500 words from…is an occasional series in which authors discuss their newly published books. Here Arthur Meursault, a long-term Asia expat, talks about Party Members, which satirises the contemporary Chinese attitude that to get rich is glorious, no matter who gets hurt in the process.
Deep within the heart of China, far from the glamour of Shanghai and Beijing, lies the every-city of Huaishi. This worker’s paradise of smog and concrete is home to Party Member Yang Wei, a mediocre man in a mediocre job. His life of bureaucratic monotony is shattered by an encounter with the advanced consumer goods he has long been deprived of. Aided by the cynical and malicious advice of an unlikely mentor, Yang Wei embarks on a journey of greed, corruption, and murder that takes him to the diseased underbelly of Chinese society.
So, over to Arthur…
There's a lot of books out there regarding China. Nearly everybody who sets foot on that Communist soil or even lifts a chopstick considers penning a book about their crazy adventures trying to find a working toilet in Gansu province or writing a blog about the "Ah-May-Zing" dumplings they found in Beijing. However, there are relatively few novels written by Westerners set in China that feature an all-Chinese cast and that are not written through the eyes of native protagonists. I wanted to change that.
I also wanted to present what I see as some fundamental truths about the corruption, greed and materialism of modern-day China - especially that emanating from its ruling Communist Party. These are the truths that you won't find written by journalists who get chauffeur-driven around Beijing and Shanghai for their Economist or New York Times articles. The types of scenarios I feature in Party Members are common-place to anybody who has spent time beyond the tier-1 or tier-2 cities of the eastern seaboard. Nothing is exaggerated, though readers unfamiliar with that side of China will believe it is.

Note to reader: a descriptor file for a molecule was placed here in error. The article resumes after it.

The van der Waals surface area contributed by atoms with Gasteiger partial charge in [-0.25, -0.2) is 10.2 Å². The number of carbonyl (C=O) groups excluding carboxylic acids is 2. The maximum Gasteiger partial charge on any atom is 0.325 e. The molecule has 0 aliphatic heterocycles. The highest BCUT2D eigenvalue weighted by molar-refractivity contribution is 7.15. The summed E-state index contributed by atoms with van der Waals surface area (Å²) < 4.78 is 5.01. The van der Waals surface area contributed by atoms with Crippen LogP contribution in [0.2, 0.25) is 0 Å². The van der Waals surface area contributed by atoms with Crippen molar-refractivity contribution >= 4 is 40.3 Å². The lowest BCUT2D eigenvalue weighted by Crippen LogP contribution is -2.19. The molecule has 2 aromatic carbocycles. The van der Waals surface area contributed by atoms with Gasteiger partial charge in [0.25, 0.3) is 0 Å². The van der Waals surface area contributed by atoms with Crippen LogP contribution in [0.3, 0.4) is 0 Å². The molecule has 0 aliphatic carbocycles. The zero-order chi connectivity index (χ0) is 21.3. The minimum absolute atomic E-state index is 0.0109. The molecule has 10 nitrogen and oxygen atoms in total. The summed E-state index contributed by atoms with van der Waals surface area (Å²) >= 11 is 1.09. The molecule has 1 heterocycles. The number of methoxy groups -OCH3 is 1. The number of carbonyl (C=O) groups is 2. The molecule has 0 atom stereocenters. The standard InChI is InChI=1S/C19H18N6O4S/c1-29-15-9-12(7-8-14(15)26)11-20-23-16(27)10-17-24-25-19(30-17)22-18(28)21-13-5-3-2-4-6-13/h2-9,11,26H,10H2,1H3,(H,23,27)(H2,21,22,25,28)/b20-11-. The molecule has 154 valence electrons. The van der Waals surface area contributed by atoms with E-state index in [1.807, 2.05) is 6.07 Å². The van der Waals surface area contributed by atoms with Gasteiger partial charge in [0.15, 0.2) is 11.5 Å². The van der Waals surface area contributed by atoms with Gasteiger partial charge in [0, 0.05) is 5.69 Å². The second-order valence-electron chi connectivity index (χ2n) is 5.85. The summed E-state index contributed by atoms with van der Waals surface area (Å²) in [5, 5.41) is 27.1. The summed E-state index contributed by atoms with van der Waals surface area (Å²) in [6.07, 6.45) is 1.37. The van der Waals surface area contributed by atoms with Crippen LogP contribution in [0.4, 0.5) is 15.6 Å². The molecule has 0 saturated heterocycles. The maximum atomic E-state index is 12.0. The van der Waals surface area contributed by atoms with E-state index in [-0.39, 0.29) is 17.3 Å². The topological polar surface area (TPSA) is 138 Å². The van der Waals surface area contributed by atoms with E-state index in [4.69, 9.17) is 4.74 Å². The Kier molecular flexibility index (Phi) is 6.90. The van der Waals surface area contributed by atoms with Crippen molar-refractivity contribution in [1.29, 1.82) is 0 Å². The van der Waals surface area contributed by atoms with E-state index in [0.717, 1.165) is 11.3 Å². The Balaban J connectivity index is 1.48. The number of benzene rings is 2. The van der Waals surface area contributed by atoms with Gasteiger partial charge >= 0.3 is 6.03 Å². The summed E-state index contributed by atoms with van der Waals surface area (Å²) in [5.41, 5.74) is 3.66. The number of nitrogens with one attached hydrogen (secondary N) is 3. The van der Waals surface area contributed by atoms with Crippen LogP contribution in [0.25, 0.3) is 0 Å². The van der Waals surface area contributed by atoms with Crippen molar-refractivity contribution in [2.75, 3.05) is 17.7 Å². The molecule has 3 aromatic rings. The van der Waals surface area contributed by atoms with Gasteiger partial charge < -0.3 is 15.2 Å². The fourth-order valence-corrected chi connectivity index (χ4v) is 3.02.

Party Members is essentially a dark comic fantasy. It describes the life of a lowly party official in a nondescript city and his struggle to reach the top of the greasy bureaucratic ladder. The book is dark - very dark - though I tried hard to alleviate the darkness with a constant thread of humour, much of it dirty, and absurdity.
One reviewer on Amazon summarised the book much better than I ever could: "If you ever wondered how Kafka's The Castle would read if narrated from the point of view of its bureaucrats, or how much ass-kissing O'Brien had to do to obtain his position in Room 101, and would love to read a book about that, written in a Pynchon-esque, absurdist style, then this is the one for you."
My hope is that I have written an honest, truthful, funny and, above all, unique book that will bring a smile of familiarity to the "Old China Hand" and new insights to Asia aficionados everywhere.
Details: Party Members is published by Camphor Press, available in paperback and eBook, priced in local currencies.